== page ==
Entry of third-country nationals for research, studies and training
On 12 May 2016 a new directive on conditions of entry and residence of third-country nationals for the purposes of research, studies, and training entered into force. Member states have until 23 May 2018 to translate the directive into national law.
Why do we need it?
Key facts in 2014
- 476 817 first permits were granted for educational reasons
- 422 623 of these were for studies
- as of 31 December 2014, 1 063 412 people held a permit for educational reasons
The EU is facing important demographic and economic challenges. Its working age population has practically stopped growing and will probably start shrinking over the next couple of years, and thousands of the best researchers and innovators are moving to countries where conditions are more favourable.
Allowing third-country nationals to acquire skills and knowledge through a period of training in Europe can contribute to a pool of well-qualified potential workers and encourage brain circulation, supporting cooperation with third countries.
However, previous rules regulating access for some of these groups were insufficiently clear and did not address some of the practical difficulties faced by applicants. By amending the student directive (2004/114) and researchers directive (2005/71), the directive seeks to improve the conditions of entry and residence of third-country researchers, students, trainees and volunteers.
The directive covers several key aspects related to the entry and residence of third-country nationals for research, studies trainees and volunteers taking part in the European voluntary service. It can also apply, for member states who so decide, to third-country nationals accessing the EU for pupil exchange, an educational project, other types of volunteering or au pairing.
Applicants who fulfil the general and specific conditions set out in the articles will be granted an authorisation. The limits on the duration of the authorisation are in line with the limits established in previous directives.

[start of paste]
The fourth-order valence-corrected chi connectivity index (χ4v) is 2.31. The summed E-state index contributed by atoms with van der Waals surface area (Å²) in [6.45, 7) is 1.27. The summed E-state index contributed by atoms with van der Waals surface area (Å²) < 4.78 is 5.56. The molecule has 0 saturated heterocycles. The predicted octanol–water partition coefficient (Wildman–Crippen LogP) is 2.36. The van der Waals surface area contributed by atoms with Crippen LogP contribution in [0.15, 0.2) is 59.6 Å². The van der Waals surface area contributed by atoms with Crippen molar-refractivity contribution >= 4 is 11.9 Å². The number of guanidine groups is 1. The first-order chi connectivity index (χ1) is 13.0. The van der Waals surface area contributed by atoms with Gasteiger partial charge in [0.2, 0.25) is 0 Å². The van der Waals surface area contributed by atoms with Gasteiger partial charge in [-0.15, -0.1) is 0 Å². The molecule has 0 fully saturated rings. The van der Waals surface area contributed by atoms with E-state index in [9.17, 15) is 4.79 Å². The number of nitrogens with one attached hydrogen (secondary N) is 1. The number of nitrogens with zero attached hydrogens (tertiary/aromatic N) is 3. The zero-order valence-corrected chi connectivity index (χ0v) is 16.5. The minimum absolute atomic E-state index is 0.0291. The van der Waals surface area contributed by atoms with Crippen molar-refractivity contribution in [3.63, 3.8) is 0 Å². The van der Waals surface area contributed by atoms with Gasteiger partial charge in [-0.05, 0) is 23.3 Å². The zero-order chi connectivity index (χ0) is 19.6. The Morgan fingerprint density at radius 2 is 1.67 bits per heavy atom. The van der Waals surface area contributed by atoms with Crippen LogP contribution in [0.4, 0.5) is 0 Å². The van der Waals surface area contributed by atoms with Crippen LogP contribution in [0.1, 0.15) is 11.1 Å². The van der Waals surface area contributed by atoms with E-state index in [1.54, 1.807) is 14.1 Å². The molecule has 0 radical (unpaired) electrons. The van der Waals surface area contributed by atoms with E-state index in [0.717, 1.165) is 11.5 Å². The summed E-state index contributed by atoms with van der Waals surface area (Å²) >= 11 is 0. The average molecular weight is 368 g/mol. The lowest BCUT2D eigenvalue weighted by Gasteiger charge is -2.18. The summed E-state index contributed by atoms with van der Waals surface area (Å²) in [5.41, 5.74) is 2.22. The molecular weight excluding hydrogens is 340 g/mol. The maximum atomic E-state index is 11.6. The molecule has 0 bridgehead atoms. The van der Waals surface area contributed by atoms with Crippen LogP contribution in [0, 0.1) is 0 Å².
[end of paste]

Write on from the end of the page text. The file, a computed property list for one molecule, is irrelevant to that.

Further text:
Right to work
The provisions regarding the right of researchers and students to work follow the line of previous directives (with an increase in the minimum hours allowed for students to 15 hours per week). However, the agreed text also adds the possibility for students and researchers to stay at least nine months after the finalisation of their research or studies in order to look for work or set up a business.
This chapter seeks to simplify and facilitate the mobility of third-country nationals between member states. Researchers and students in one member state may, in certain cases, carry out part of their research or studies in another member state upon simple notification.
The period of mobility for researchers has also been increased, up to six months. Family members of researchers will also be allowed to accompany them and benefit from the improved right to mobility within the EU.
Procedure and transparency
The proposed changes establish specific time-limits for the member states to decide on an application and to notify the applicant. They also require member states to make available information on entry and residence conditions, including the minimum monthly resources required or the host entities approved. The proposal also limits the fees that member states may charge for the processing of applications.
Timeline in the Council
Deadline for member states to translate the directive into national law.
The directive enters into force, one day after publication in the Official Journal of the EU.
Council adopts its position at first reading.
Council adopts a political agreement on the text.
Council confirms the deal reached with the European Parliament.
Coreper agrees on a text and gives the Council presidency a mandate to engage in negotiations with the European Parliament.
The European Commission presents a proposal for a directive on conditions of entry and residence of third-country nationals for the purposes of research, studies, and training.